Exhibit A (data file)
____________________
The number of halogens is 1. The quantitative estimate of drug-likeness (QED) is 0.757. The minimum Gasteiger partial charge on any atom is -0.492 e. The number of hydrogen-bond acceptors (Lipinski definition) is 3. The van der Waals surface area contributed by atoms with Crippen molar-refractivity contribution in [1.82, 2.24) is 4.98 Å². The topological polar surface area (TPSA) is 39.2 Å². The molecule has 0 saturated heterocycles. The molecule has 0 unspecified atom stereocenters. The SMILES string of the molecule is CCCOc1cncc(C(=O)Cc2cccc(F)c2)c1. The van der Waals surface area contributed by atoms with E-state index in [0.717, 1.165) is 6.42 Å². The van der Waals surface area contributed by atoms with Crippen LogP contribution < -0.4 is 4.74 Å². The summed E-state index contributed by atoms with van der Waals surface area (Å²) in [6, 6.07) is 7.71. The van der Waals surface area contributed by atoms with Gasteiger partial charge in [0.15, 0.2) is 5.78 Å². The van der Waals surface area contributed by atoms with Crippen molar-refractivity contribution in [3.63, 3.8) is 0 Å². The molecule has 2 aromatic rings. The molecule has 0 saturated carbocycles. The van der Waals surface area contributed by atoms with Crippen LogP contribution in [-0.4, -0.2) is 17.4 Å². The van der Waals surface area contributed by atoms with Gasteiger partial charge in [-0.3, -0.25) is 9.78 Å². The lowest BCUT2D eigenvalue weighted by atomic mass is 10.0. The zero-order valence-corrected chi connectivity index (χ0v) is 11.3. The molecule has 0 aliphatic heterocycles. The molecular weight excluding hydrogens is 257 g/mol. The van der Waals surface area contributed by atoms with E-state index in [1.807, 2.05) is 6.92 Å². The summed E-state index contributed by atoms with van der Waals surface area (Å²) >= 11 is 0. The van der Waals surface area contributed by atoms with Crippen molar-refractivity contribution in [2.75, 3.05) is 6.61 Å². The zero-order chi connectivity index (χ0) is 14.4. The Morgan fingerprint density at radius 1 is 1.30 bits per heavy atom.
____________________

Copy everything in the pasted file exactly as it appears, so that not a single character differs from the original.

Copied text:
The number of halogens is 1. The quantitative estimate of drug-likeness (QED) is 0.757. The minimum Gasteiger partial charge on any atom is -0.492 e. The number of hydrogen-bond acceptors (Lipinski definition) is 3. The van der Waals surface area contributed by atoms with Crippen molar-refractivity contribution in [1.82, 2.24) is 4.98 Å². The topological polar surface area (TPSA) is 39.2 Å². The molecule has 0 saturated heterocycles. The molecule has 0 unspecified atom stereocenters. The SMILES string of the molecule is CCCOc1cncc(C(=O)Cc2cccc(F)c2)c1. The van der Waals surface area contributed by atoms with E-state index in [0.717, 1.165) is 6.42 Å². The van der Waals surface area contributed by atoms with Crippen LogP contribution < -0.4 is 4.74 Å². The summed E-state index contributed by atoms with van der Waals surface area (Å²) in [6, 6.07) is 7.71. The van der Waals surface area contributed by atoms with Gasteiger partial charge in [0.15, 0.2) is 5.78 Å². The van der Waals surface area contributed by atoms with Crippen molar-refractivity contribution in [3.63, 3.8) is 0 Å². The molecule has 2 aromatic rings. The molecule has 0 saturated carbocycles. The van der Waals surface area contributed by atoms with Crippen LogP contribution in [-0.4, -0.2) is 17.4 Å². The van der Waals surface area contributed by atoms with Gasteiger partial charge in [-0.3, -0.25) is 9.78 Å². The lowest BCUT2D eigenvalue weighted by atomic mass is 10.0. The zero-order valence-corrected chi connectivity index (χ0v) is 11.3. The molecule has 0 aliphatic heterocycles. The molecular weight excluding hydrogens is 257 g/mol. The van der Waals surface area contributed by atoms with E-state index in [1.807, 2.05) is 6.92 Å². The summed E-state index contributed by atoms with van der Waals surface area (Å²) >= 11 is 0. The van der Waals surface area contributed by atoms with Crippen molar-refractivity contribution in [2.75, 3.05) is 6.61 Å². The zero-order chi connectivity index (χ0) is 14.4. The Morgan fingerprint density at radius 1 is 1.30 bits per heavy atom.